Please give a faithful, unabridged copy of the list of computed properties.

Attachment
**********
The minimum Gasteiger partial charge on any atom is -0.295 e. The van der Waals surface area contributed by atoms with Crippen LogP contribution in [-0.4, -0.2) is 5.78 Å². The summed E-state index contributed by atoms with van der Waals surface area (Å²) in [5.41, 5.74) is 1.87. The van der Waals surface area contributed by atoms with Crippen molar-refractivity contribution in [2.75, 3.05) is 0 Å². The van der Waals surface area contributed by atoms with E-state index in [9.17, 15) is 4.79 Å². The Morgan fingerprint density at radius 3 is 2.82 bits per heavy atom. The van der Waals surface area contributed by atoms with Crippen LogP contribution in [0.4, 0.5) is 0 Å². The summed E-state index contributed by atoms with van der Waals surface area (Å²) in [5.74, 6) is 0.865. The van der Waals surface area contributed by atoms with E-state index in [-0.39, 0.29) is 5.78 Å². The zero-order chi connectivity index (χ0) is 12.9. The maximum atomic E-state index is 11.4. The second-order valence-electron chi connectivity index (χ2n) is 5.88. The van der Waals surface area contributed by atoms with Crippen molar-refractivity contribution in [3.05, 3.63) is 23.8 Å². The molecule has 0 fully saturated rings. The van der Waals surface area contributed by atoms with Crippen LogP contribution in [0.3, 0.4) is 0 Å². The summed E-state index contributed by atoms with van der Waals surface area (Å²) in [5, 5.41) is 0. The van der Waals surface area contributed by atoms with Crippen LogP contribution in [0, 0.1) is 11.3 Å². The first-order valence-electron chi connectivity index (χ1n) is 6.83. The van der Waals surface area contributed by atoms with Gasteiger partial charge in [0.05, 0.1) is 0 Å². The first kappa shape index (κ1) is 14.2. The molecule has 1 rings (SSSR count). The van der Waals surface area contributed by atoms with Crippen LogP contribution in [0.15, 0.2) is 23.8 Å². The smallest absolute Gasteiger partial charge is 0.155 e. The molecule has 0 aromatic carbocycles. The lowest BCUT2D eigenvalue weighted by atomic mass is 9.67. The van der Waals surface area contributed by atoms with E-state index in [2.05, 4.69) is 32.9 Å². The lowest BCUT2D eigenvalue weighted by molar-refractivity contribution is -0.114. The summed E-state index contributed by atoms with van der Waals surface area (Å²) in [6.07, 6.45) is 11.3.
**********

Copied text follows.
The minimum Gasteiger partial charge on any atom is -0.295 e. The van der Waals surface area contributed by atoms with Crippen LogP contribution in [-0.4, -0.2) is 5.78 Å². The summed E-state index contributed by atoms with van der Waals surface area (Å²) in [5.41, 5.74) is 1.87. The van der Waals surface area contributed by atoms with Crippen molar-refractivity contribution in [2.75, 3.05) is 0 Å². The van der Waals surface area contributed by atoms with E-state index in [9.17, 15) is 4.79 Å². The Morgan fingerprint density at radius 3 is 2.82 bits per heavy atom. The van der Waals surface area contributed by atoms with Crippen LogP contribution in [0.4, 0.5) is 0 Å². The summed E-state index contributed by atoms with van der Waals surface area (Å²) in [5.74, 6) is 0.865. The van der Waals surface area contributed by atoms with E-state index in [-0.39, 0.29) is 5.78 Å². The zero-order chi connectivity index (χ0) is 12.9. The maximum atomic E-state index is 11.4. The second-order valence-electron chi connectivity index (χ2n) is 5.88. The van der Waals surface area contributed by atoms with Crippen molar-refractivity contribution in [3.05, 3.63) is 23.8 Å². The molecule has 0 fully saturated rings. The van der Waals surface area contributed by atoms with Crippen LogP contribution in [0.3, 0.4) is 0 Å². The summed E-state index contributed by atoms with van der Waals surface area (Å²) in [5, 5.41) is 0. The van der Waals surface area contributed by atoms with Crippen LogP contribution in [0, 0.1) is 11.3 Å². The first-order valence-electron chi connectivity index (χ1n) is 6.83. The van der Waals surface area contributed by atoms with Gasteiger partial charge in [0.05, 0.1) is 0 Å². The first kappa shape index (κ1) is 14.2. The molecule has 1 rings (SSSR count). The van der Waals surface area contributed by atoms with Crippen LogP contribution in [0.15, 0.2) is 23.8 Å². The smallest absolute Gasteiger partial charge is 0.155 e. The molecule has 0 aromatic carbocycles. The lowest BCUT2D eigenvalue weighted by atomic mass is 9.67. The van der Waals surface area contributed by atoms with E-state index in [2.05, 4.69) is 32.9 Å². The lowest BCUT2D eigenvalue weighted by molar-refractivity contribution is -0.114. The summed E-state index contributed by atoms with van der Waals surface area (Å²) in [6.07, 6.45) is 11.3.